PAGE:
In the Name of the Father
directed by Jim Sheridan
(Universal, 1993)

In the Name of the Father is the true story of the family wrongly imprisoned for the 5 October 1974 bombing of The Horse & Groom, a tavern in Guilford, England. It is based on an autobiographical book written about the atrocity, Proved Innocent by Gerry Conlon. This movie is drama at its finest. You will be astounded at the miscarriage of justice in this case and the lengths the authorities went in an attempt to keep the truth covered up.

The title might seem a bit odd until you watch the movie or read the plot. The father, Giuseppe Conlon (played by Pete Postlethwaite), was sentenced to 30 years. He and his son Gerry (Daniel Day-Lewis), also given 30 years, were sent to Park Royal Maximum Security Prison and listed as Category A prisoners -- prisoners who had the fewest privileges and were watched most closely. Giuseppe's health degenerated and he died there. Gerry continued to fight to prove their innocence in order to clear his father's name.

Even though they had produced an airtight alibi, four members of the family were convicted of the deaths of five people, as well as 11 other criminal counts. Seven other members of the family were convicted of possession of explosive materials and supporting a group of terrorists. The worst part of it was that 16-year-old Vincent and 14-year-old Patrick Maguire were among the convicted, and were given five and four years. The authorities seemed to be doing a "clean sweep" of the family, rounding up everyone who might be able to launch a fight against them.

I was really moved by this movie. The acting was solid and believable all the way through, especially the actions of Gerry's mother in the courtroom. There have been remarks that the English are very formal in their courtrooms and that this movie is an extreme exaggeration of what went on during the hearings. Personally, I found it entirely believable and would have been much worse in court than any of these people if I had been in their shoes. I think the respect and formality go out the window when you are innocent and facing a charge that could result in your execution. Perhaps those formal Englishmen are not accustomed to having an entire family of innocents facing such heinous charges.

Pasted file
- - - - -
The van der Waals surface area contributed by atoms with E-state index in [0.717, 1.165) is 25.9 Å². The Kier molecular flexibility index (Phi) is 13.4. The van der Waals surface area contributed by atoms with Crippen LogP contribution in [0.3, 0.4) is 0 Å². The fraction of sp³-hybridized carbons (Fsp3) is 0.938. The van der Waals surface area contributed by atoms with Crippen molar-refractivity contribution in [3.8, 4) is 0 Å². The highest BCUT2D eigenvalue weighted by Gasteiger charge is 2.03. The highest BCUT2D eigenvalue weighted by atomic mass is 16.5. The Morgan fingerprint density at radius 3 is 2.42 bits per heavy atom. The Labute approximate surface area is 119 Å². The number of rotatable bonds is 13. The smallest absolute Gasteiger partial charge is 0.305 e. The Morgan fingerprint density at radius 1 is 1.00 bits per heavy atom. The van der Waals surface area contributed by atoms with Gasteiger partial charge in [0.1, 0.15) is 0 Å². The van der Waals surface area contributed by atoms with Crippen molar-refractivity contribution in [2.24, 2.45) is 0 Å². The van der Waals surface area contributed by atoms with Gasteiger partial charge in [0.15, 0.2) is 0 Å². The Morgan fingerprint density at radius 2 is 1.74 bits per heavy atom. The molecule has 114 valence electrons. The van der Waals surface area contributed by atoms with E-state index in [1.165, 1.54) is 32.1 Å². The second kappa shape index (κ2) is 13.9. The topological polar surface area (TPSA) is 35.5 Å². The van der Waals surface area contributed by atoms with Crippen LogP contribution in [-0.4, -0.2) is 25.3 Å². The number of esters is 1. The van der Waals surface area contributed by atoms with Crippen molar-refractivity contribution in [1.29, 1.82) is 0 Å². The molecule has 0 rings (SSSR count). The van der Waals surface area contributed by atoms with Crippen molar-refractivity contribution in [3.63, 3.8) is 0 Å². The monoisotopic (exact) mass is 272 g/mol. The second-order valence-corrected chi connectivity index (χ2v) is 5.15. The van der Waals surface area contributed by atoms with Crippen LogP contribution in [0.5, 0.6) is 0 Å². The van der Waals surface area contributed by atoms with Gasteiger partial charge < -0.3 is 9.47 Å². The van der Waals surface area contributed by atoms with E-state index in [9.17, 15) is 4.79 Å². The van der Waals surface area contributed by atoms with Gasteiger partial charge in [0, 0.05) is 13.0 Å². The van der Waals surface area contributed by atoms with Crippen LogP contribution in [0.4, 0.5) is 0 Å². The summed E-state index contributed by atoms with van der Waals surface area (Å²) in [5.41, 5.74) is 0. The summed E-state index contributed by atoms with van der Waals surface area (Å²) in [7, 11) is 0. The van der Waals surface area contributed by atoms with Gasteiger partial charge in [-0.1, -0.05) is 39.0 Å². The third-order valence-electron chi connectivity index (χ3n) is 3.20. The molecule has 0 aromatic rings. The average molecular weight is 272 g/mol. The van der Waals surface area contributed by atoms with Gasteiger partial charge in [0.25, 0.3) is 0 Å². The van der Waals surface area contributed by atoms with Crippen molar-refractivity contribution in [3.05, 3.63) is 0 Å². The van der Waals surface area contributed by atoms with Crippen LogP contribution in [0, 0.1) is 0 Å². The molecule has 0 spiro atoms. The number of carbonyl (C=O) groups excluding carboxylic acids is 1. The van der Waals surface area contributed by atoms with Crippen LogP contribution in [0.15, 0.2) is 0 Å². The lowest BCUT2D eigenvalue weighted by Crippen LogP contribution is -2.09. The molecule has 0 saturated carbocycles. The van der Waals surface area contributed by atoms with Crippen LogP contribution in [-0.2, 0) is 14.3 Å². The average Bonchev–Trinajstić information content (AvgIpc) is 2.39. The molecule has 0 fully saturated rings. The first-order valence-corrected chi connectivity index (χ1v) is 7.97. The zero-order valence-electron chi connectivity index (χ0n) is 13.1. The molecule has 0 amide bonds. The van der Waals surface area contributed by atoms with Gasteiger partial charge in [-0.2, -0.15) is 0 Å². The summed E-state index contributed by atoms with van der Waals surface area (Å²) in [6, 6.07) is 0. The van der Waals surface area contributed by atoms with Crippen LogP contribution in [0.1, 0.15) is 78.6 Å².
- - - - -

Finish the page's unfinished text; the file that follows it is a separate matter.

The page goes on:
I really liked seeing Day-Lewis in this part. He was ideal for the role. He has that look and air about him that make you believe he could and would have been mixed up in a mess like this. He deserved an Oscar for this acting job.

This is one movie that every citizen of America should see. I felt much better knowing that governments other our own do this type of railroading for political or social reasons. At least we are not the only screwed-up country in the world! It does reinforce the statement that you should never think it cannot or will not happen to you. This film proves that it can happen to anybody!

- Rambles
written by Alicia Karen Elkins
published 7 June 2003

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